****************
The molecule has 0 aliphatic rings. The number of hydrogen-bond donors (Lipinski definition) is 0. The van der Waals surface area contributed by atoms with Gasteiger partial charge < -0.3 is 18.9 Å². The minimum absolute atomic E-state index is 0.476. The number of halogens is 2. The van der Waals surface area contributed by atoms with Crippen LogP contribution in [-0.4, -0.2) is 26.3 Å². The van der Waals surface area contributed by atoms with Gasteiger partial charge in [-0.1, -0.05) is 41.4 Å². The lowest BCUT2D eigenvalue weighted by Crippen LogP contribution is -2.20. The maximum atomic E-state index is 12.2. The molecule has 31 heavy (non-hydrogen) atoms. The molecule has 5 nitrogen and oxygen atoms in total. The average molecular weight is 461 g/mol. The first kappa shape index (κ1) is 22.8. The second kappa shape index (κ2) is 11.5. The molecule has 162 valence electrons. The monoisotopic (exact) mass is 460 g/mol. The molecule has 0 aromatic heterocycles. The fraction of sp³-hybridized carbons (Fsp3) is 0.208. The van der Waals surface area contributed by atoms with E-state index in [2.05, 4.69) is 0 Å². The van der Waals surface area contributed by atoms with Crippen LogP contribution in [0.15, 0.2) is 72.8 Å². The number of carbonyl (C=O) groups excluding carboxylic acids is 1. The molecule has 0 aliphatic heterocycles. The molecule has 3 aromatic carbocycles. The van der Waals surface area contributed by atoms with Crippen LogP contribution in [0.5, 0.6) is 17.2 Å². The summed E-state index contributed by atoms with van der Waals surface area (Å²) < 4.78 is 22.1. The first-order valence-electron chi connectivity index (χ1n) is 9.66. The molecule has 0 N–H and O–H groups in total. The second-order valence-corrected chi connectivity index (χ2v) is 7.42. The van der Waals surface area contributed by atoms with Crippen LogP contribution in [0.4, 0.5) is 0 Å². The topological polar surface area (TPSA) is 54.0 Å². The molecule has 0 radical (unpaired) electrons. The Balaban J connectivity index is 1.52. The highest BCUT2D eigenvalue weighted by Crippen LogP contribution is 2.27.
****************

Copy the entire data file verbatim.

The molecule has 0 aliphatic rings. The number of hydrogen-bond donors (Lipinski definition) is 0. The van der Waals surface area contributed by atoms with Gasteiger partial charge < -0.3 is 18.9 Å². The minimum absolute atomic E-state index is 0.476. The number of halogens is 2. The van der Waals surface area contributed by atoms with Crippen LogP contribution in [-0.4, -0.2) is 26.3 Å². The van der Waals surface area contributed by atoms with Gasteiger partial charge in [-0.1, -0.05) is 41.4 Å². The lowest BCUT2D eigenvalue weighted by Crippen LogP contribution is -2.20. The maximum atomic E-state index is 12.2. The molecule has 31 heavy (non-hydrogen) atoms. The molecule has 5 nitrogen and oxygen atoms in total. The average molecular weight is 461 g/mol. The first kappa shape index (κ1) is 22.8. The second kappa shape index (κ2) is 11.5. The molecule has 162 valence electrons. The monoisotopic (exact) mass is 460 g/mol. The molecule has 0 aromatic heterocycles. The fraction of sp³-hybridized carbons (Fsp3) is 0.208. The van der Waals surface area contributed by atoms with E-state index in [2.05, 4.69) is 0 Å². The van der Waals surface area contributed by atoms with Crippen LogP contribution in [0.15, 0.2) is 72.8 Å². The number of carbonyl (C=O) groups excluding carboxylic acids is 1. The molecule has 0 aliphatic heterocycles. The molecule has 3 aromatic carbocycles. The van der Waals surface area contributed by atoms with Crippen LogP contribution in [0.5, 0.6) is 17.2 Å². The summed E-state index contributed by atoms with van der Waals surface area (Å²) < 4.78 is 22.1. The first-order valence-electron chi connectivity index (χ1n) is 9.66. The molecule has 0 N–H and O–H groups in total. The second-order valence-corrected chi connectivity index (χ2v) is 7.42. The van der Waals surface area contributed by atoms with Crippen LogP contribution in [0.4, 0.5) is 0 Å². The topological polar surface area (TPSA) is 54.0 Å². The molecule has 0 radical (unpaired) electrons. The Balaban J connectivity index is 1.52. The highest BCUT2D eigenvalue weighted by Crippen LogP contribution is 2.27.